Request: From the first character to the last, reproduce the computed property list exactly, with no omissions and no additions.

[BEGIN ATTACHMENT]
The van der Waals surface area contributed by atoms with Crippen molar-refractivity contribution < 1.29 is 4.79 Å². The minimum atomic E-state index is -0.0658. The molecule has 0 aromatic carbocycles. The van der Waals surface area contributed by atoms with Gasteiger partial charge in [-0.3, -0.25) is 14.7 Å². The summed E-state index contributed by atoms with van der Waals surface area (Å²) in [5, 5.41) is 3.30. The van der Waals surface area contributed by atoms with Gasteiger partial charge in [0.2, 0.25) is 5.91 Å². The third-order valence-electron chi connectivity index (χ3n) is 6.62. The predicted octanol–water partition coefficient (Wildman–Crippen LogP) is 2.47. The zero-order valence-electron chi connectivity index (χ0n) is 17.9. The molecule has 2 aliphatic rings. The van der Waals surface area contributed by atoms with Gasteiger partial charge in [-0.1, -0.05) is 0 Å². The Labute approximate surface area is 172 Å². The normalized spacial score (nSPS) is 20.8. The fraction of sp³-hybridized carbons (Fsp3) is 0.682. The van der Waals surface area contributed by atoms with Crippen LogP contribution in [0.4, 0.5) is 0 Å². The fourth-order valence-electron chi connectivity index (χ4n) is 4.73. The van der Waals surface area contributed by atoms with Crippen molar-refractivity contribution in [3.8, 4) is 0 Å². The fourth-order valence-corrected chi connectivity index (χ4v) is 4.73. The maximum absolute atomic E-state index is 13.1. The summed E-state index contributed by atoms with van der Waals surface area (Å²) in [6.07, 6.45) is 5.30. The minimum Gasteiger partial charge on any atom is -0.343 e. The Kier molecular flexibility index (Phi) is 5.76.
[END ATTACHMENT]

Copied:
The van der Waals surface area contributed by atoms with Crippen molar-refractivity contribution < 1.29 is 4.79 Å². The minimum atomic E-state index is -0.0658. The molecule has 0 aromatic carbocycles. The van der Waals surface area contributed by atoms with Gasteiger partial charge in [-0.3, -0.25) is 14.7 Å². The summed E-state index contributed by atoms with van der Waals surface area (Å²) in [5, 5.41) is 3.30. The van der Waals surface area contributed by atoms with Gasteiger partial charge in [0.2, 0.25) is 5.91 Å². The third-order valence-electron chi connectivity index (χ3n) is 6.62. The predicted octanol–water partition coefficient (Wildman–Crippen LogP) is 2.47. The zero-order valence-electron chi connectivity index (χ0n) is 17.9. The molecule has 2 aliphatic rings. The van der Waals surface area contributed by atoms with Gasteiger partial charge in [-0.1, -0.05) is 0 Å². The Labute approximate surface area is 172 Å². The normalized spacial score (nSPS) is 20.8. The fraction of sp³-hybridized carbons (Fsp3) is 0.682. The van der Waals surface area contributed by atoms with Crippen LogP contribution in [0.4, 0.5) is 0 Å². The fourth-order valence-electron chi connectivity index (χ4n) is 4.73. The van der Waals surface area contributed by atoms with Crippen molar-refractivity contribution in [3.8, 4) is 0 Å². The fourth-order valence-corrected chi connectivity index (χ4v) is 4.73. The maximum absolute atomic E-state index is 13.1. The summed E-state index contributed by atoms with van der Waals surface area (Å²) in [6.07, 6.45) is 5.30. The minimum Gasteiger partial charge on any atom is -0.343 e. The Kier molecular flexibility index (Phi) is 5.76.